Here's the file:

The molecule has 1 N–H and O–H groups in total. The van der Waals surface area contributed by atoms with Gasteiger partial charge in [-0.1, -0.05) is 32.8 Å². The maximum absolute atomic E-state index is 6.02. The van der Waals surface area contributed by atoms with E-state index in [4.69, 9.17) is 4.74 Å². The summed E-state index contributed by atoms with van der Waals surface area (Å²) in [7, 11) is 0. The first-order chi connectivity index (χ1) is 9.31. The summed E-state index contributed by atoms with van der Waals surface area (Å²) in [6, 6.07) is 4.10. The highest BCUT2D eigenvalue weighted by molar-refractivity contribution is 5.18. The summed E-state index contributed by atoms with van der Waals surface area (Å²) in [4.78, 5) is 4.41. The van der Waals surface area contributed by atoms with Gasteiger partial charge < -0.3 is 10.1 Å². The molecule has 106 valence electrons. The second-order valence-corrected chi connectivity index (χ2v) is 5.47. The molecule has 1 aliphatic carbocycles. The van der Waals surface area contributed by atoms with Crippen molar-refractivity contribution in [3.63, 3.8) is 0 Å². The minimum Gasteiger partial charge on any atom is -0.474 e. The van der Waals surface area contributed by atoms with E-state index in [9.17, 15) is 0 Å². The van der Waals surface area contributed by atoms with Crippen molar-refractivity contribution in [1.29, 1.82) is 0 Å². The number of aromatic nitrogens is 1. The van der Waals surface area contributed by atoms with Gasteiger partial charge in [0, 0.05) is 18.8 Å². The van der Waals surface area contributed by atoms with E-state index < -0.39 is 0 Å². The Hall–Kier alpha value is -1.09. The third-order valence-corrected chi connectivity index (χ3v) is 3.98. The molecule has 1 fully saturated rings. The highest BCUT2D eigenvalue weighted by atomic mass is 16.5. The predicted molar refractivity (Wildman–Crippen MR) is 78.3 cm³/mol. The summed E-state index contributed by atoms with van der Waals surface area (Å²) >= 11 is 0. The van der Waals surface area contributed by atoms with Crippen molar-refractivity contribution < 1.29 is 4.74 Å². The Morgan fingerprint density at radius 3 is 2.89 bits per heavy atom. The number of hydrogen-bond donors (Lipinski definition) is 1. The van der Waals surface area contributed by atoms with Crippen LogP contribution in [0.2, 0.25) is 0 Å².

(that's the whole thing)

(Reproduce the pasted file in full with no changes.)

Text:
The molecule has 1 N–H and O–H groups in total. The van der Waals surface area contributed by atoms with Gasteiger partial charge in [-0.1, -0.05) is 32.8 Å². The maximum absolute atomic E-state index is 6.02. The van der Waals surface area contributed by atoms with E-state index in [4.69, 9.17) is 4.74 Å². The summed E-state index contributed by atoms with van der Waals surface area (Å²) in [7, 11) is 0. The first-order chi connectivity index (χ1) is 9.31. The summed E-state index contributed by atoms with van der Waals surface area (Å²) in [6, 6.07) is 4.10. The highest BCUT2D eigenvalue weighted by molar-refractivity contribution is 5.18. The summed E-state index contributed by atoms with van der Waals surface area (Å²) in [4.78, 5) is 4.41. The van der Waals surface area contributed by atoms with Gasteiger partial charge < -0.3 is 10.1 Å². The molecule has 106 valence electrons. The second-order valence-corrected chi connectivity index (χ2v) is 5.47. The molecule has 1 aliphatic carbocycles. The van der Waals surface area contributed by atoms with Crippen molar-refractivity contribution in [3.63, 3.8) is 0 Å². The minimum Gasteiger partial charge on any atom is -0.474 e. The van der Waals surface area contributed by atoms with E-state index in [9.17, 15) is 0 Å². The van der Waals surface area contributed by atoms with Crippen molar-refractivity contribution in [1.29, 1.82) is 0 Å². The number of aromatic nitrogens is 1. The van der Waals surface area contributed by atoms with Gasteiger partial charge in [0, 0.05) is 18.8 Å². The van der Waals surface area contributed by atoms with E-state index < -0.39 is 0 Å². The Hall–Kier alpha value is -1.09. The third-order valence-corrected chi connectivity index (χ3v) is 3.98. The molecule has 1 fully saturated rings. The highest BCUT2D eigenvalue weighted by atomic mass is 16.5. The predicted molar refractivity (Wildman–Crippen MR) is 78.3 cm³/mol. The summed E-state index contributed by atoms with van der Waals surface area (Å²) >= 11 is 0. The van der Waals surface area contributed by atoms with Crippen molar-refractivity contribution < 1.29 is 4.74 Å². The Morgan fingerprint density at radius 3 is 2.89 bits per heavy atom. The number of hydrogen-bond donors (Lipinski definition) is 1. The van der Waals surface area contributed by atoms with Crippen LogP contribution in [0.2, 0.25) is 0 Å².